Tuesday, July 17, 2012

Tips Tuesday: Writing with the Kids Around by Christine Locke

Are you a parent and a writer?  Is your writing still "part-time" or "on the side," in other words, not supported by day care?  If so, how do you find time to write?  Having older children (beta readers!) can be a blessing to a writer of young adult fiction, but what about little ones who still need so much attention?

I started Open Door early in my last pregnancy.  After my daughter, above, was born, there was just no time for writing.  I became terribly discouraged.  Would I ever finish?  Would I still have the same passion for the story when/if I could return to it?

The answer to both questions was yes, but finishing that novel took a little more creative planning than I originally expected.  Here are a few tricks I've learned for writing with (young) kids in the house:

1.  It sounds overly simple, but make a game out of your household chores.  My baby likes to pretend to vacuum with the Swiffer wand while I mop the floors.  She also loves to "help" unload and load the dishwasher.  Having an 18 month old help me makes the chores a little harder to do, but at least I am doing them while she is awake.  And she is having fun being my "big" girl.  My son, 6, can take part on a different level.  He is capable of a whole new range of independent tasks, and he is proud of being asked to do things that his little sister cannot yet accomplish.

2.  A light touch does it with online presence.  Thanks to the miracle of smart phones, I can follow back the real people who are gracious enough to follow me on twitter with just a moment's attention.  I can also do some courtesy retweets, responses, and original tweets without spending an hour at my laptop.  The same goes for Facebook posts and email monitoring.  The key is to take care of these things during downtime--waiting for the coffee to brew or sitting outside my preteen daughter's dance studio.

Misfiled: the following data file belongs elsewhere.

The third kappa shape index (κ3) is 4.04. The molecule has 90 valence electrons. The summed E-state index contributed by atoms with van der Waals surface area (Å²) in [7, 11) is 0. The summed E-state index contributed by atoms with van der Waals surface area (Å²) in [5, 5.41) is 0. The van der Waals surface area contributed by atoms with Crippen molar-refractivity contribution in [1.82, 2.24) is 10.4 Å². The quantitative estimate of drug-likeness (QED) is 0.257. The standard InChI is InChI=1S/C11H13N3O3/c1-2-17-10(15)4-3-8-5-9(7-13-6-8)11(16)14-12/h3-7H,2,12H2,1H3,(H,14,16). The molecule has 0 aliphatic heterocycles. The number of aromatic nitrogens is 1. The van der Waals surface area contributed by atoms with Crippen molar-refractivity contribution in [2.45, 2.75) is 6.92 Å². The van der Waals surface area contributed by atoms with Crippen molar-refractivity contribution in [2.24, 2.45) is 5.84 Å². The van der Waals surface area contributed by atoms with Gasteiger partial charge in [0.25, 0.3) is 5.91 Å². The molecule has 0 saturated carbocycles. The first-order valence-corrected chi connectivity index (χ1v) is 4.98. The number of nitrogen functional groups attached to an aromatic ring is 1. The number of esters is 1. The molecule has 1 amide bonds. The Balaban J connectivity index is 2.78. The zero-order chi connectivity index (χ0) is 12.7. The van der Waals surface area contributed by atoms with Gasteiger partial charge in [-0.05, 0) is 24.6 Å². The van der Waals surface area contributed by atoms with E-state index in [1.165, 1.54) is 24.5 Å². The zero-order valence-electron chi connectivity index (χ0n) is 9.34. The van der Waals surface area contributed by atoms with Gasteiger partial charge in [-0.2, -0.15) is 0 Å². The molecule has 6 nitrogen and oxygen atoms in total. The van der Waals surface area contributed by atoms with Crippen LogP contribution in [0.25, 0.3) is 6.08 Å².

3.  Think about your story before it's time to write.  I have learned the value of the story summary and outline.  I used to think that truly creative writing should be more free-form, and that may be true.  However, I just won't get a coherent first draft without the summary and outline.  When I have the short summary and outline in place, I will even write a list of scene descriptions.  I do use my precious writing time to do this important pre-work, and it helps the process later on.  But once you have these steps and while you are in the process of writing the story, think about it during the day.  Tell you kids about it, even--the point here is to already have ideas swirling around your mind when you do get that chance to sit down with your ms in progress.

4.  Ask for help.  My husband and I found that in the evening after dinner, he can watch a family movie with the kids while I escape to the office to write.  I'm back in time for bedtime prayers and kisses, and he gets some quality time with all the children, including the (pre) teens.  If this is not a good option for you, do you have a friend or neighbor who is also a writer or is starting a home business who might trade with you for a couple of hours of young child care?

5.  This is the MOST important, and hardest, step for me: when you have time, WRITE!!  If you stay home with kids and they are napping, WRITE!!  (You already did the chores and monitored your online stuff, so no excuses!)  If you've gotten a precious hour with the help of friend or neighbor or spouse, WRITE!!  If you cannot sleep at night and you're going to be awake anyway, WRITE!!  This is, hands down, the absolute biggest challenge for me personally.  There are so many other activities that seem so important.  But I finished a book that is now getting 5 star reviews by forcing myself to write, write, write, whenever those free moments came.  It's still tough, but now that I've done it once, I know I can do it again.

How do you find time to write with young children?  I'd love to hear your tips and thoughts!

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